The definitions of fitness to stand trial and the defence of insanity should be changed according to the latest report from the Tasmanian Law Reform Institute (TLRI) at the University of Tasmania.
“Mental health and cognitive impairment affect people’s ability to participate in ordinary processes of the criminal justice system,” report author and TLRI researcher Dr Rebecca Bradfield, pictured, said.
“Reform is needed to ensure that vulnerable defendants in the criminal justice system have access to a regular trial wherever possible.”
The TLRI reviewed the defence of insanity in s16 of the Criminal Code and fitness to plead set out in the Criminal Justice (Mental Impairment) Act 1999 for dealing with people who are not criminally responsible either because they are unfit to stand trial or because they have been found not guilty by reason of insanity.
The Criminal Justice (Mental Impairment) Act 1999 has not been reviewed since its commencement and does not reflect contemporary understandings of mental health.
The report states that forensic orders – which can be used by the court following a special hearing or a finding of ‘not guilty by reason of insanity’ in a regular trial – tend to lead to longer restrictions on freedom.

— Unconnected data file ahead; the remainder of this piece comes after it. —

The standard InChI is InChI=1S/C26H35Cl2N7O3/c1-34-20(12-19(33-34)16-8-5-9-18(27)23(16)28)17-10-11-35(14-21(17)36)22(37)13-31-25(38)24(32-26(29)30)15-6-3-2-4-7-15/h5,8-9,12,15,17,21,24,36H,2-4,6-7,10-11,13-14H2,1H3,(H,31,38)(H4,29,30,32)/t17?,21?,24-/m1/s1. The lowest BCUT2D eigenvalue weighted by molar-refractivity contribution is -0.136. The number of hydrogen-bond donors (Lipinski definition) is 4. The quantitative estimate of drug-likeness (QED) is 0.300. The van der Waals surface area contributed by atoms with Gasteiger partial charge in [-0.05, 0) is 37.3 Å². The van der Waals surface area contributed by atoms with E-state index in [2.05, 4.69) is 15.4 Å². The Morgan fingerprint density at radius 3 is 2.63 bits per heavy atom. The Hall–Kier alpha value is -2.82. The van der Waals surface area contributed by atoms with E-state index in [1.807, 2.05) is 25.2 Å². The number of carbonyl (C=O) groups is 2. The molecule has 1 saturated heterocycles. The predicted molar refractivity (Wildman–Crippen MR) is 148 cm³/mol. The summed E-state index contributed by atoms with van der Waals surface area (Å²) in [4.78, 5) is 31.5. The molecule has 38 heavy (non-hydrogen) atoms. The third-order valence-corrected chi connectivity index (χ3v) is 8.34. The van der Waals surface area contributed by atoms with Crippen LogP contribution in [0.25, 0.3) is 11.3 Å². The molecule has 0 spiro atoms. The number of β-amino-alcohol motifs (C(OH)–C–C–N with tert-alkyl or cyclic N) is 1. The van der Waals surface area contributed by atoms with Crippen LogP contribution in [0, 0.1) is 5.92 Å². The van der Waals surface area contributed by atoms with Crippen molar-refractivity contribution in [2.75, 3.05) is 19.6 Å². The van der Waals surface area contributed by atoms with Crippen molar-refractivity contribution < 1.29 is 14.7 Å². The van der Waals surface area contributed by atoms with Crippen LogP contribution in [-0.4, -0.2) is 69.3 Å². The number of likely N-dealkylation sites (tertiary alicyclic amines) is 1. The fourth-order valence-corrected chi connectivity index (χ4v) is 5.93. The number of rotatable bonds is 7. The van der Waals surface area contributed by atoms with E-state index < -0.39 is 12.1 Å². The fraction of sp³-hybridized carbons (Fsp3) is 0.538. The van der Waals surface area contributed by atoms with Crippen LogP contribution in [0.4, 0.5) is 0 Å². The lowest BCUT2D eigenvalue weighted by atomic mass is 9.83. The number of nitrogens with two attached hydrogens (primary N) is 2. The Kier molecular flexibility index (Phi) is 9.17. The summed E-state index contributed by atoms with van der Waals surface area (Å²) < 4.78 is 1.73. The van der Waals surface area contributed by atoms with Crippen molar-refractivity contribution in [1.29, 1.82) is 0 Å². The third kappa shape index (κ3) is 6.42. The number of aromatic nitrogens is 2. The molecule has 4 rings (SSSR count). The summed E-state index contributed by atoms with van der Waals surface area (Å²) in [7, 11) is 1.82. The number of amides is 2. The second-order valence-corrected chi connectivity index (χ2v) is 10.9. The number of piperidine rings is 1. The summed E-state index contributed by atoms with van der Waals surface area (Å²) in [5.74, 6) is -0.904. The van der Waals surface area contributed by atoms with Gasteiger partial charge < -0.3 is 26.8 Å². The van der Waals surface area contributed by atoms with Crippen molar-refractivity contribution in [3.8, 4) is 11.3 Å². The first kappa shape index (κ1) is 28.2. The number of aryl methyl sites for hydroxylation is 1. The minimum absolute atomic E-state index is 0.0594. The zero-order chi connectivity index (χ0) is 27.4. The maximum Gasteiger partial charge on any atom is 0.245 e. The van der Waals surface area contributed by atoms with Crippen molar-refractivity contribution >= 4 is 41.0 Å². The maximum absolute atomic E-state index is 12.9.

“People who are placed on forensic orders are generally subject to much longer restrictions on liberty than if they had been found guilty and sentenced in the usual way,” Dr Bradfield said.
Forensic orders are indefinite orders and can only be removed or changed by the Supreme Court.
A key recommendation of the report is to replace indefinite orders with a time limit. The time limit would be based on the court’s best estimate of the length of the person’s sentence if she or he had been found guilty at a normal trial. This could be extended for community safety.
The report also recommends that the test of ‘fitness to stand trial’ takes a more supportive approach.
“The current focus of the fitness test is on a person’s cognitive capacity or intellectual ability to understand features of the criminal trial,” Dr Bradfield said.
“The fitness test does not give adequate recognition to whether the accused can participate meaningfully in his or her trial.
“The TLRI recommends a shift from the current focus on cognitive capacity to a supported decision-making approach.”
The report also recommends renaming ‘defence of insanity’, which came into use in the 18th century, to fit current medical knowledge and language. The recommended term is ‘defence of mental or cognitive impairment’.
The report, released today, complements recent TLRI reports addressing how Tasmania’s justice system can better meet the needs of persons with communication difficulties or impaired decision-making capacity.
The report and issues paper can be found at utas.edu.au/law-reform/publications/completed-law-reform-projects under the tab ‘Review of the Defence of Insanity in s 16 of the Criminal Code and Fitness to Plead’.